- Unfavorable FX movements. The strengthening of the euro against the dollar had a 500bps negative impact to Spotify’s revenue growth this quarter.
Given that the first two tailwinds to the business were true fundamental drivers, and the latter is more of a macro driver over which Spotify has no control, I’m inclined to view Spotify’s third-quarter results in a very positive light.
Some more details that are helpful to flesh out in the results. Spotify noted that both Total MAUs and premium users exceeded the company’s internal forecasts. In particular, Spotify benefited from North American user growth accelerating by 400bps, while developing markets also saw tremendous user growth – Latin America and Rest of World segments grew 30% y/y and 51% y/y, respectively. The latter was supported by very successful promotional activity in India (which, as most know, is the world’s second-most populous country, only slightly behind China), which represents a huge market opportunity for Spotify as the middle class and access to popular technology continues to explode. Another big highlight for Spotify in the quarter: the company recently launched its services in July in Russia (the world’s eight-largest country) to strong customer reception.
Another possible future revenue driver for Spotify: alongside strong user growth, Spotify has recently tested a potential price increase. Streaming and entertainment companies have taken advantage of strong COVID-era demand to pass on some of the rising content costs to consumers; just last month, Netflix (NFLX) also raised the price of its standard plans. While Spotify hasn’t solidified any price increases yet, the company believes its customer base could easily absorb one. Per CEO Daniel Ek’s prepared remarks on the Q3 earnings call:
And while it’s still early, initial results indicate that in the markets where we’ve tested increasing prices, our users believe that Spotify remains an exceptional value and they’ve shown a willingness to pay more for our service.
So as a result, you’ll see us further expand price increases, especially in places where we’re well positioned against the competition, and our value per hour is high. I would however, throw in one big caveat; we will continue to tread carefully in these COVID times to ensure that we don’t get ahead of the market.”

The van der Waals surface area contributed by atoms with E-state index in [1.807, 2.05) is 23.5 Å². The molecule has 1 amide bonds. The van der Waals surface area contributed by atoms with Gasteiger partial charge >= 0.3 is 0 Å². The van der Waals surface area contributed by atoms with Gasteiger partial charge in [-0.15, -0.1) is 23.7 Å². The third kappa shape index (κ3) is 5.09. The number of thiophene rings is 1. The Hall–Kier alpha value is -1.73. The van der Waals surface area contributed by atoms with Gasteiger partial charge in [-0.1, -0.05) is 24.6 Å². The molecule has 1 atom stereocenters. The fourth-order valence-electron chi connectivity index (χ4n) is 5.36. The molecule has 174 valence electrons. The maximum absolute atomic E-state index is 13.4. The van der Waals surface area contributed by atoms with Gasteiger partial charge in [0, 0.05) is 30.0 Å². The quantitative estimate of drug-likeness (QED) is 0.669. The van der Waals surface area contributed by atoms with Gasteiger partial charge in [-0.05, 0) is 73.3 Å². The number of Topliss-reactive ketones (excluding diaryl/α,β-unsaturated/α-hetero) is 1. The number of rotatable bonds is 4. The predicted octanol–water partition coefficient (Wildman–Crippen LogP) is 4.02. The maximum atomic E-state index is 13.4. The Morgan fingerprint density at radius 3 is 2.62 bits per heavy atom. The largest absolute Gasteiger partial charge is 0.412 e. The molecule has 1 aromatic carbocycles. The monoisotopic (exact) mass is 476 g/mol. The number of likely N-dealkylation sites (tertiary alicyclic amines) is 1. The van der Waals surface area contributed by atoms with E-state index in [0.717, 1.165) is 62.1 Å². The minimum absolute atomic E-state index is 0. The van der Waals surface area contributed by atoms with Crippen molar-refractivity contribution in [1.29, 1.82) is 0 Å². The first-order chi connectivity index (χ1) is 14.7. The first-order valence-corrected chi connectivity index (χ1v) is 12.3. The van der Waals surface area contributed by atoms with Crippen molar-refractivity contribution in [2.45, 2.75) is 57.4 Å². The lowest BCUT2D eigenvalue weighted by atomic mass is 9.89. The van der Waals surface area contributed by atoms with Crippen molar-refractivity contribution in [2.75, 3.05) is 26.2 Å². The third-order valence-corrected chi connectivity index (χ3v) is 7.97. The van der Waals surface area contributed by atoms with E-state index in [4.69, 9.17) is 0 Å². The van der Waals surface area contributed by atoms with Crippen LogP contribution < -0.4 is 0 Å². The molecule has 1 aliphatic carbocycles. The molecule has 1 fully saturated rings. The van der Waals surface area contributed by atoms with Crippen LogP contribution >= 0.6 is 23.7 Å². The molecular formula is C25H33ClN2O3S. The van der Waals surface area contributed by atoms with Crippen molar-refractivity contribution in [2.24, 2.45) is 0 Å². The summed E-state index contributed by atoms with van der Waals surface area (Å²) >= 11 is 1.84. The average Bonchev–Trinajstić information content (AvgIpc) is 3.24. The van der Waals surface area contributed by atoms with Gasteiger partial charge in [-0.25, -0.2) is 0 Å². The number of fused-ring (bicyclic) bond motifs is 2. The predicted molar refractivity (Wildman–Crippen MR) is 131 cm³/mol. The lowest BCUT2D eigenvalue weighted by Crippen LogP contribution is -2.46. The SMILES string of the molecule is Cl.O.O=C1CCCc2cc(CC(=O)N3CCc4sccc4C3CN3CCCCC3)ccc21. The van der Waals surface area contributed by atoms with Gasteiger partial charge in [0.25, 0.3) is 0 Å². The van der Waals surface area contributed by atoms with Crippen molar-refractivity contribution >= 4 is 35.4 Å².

Another big highlight for Spotify this quarter is cash flow. Spotify continues to dramatically expand its cash flow, with FCF rising more than 2x this quarter to €103 million, reversing weakness earlier this year stemming from the decline in advertising rates. This is on top of a rock-solid balance sheet with €3.71 billion in cash and no debt – giving Spotify plenty of firepower to continue investing in content and podcasting to pull in more users.
Spotify remains a strong growth play with several upside catalysts ahead: including launches in new markets, content expansion including podcasts, tertiary revenue opportunities in creating a marketplace business, and possible price increases for Premium. The recent ~20% dip from peaks represents a fantastic, well-timed entry point – investors should take advantage of the fall to buy.
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Disclosure: I am/we are long SPOT. I wrote this article myself, and it expresses my own opinions. I am not receiving compensation for it (other than from Seeking Alpha). I have no business relationship with any company whose stock is mentioned in this article.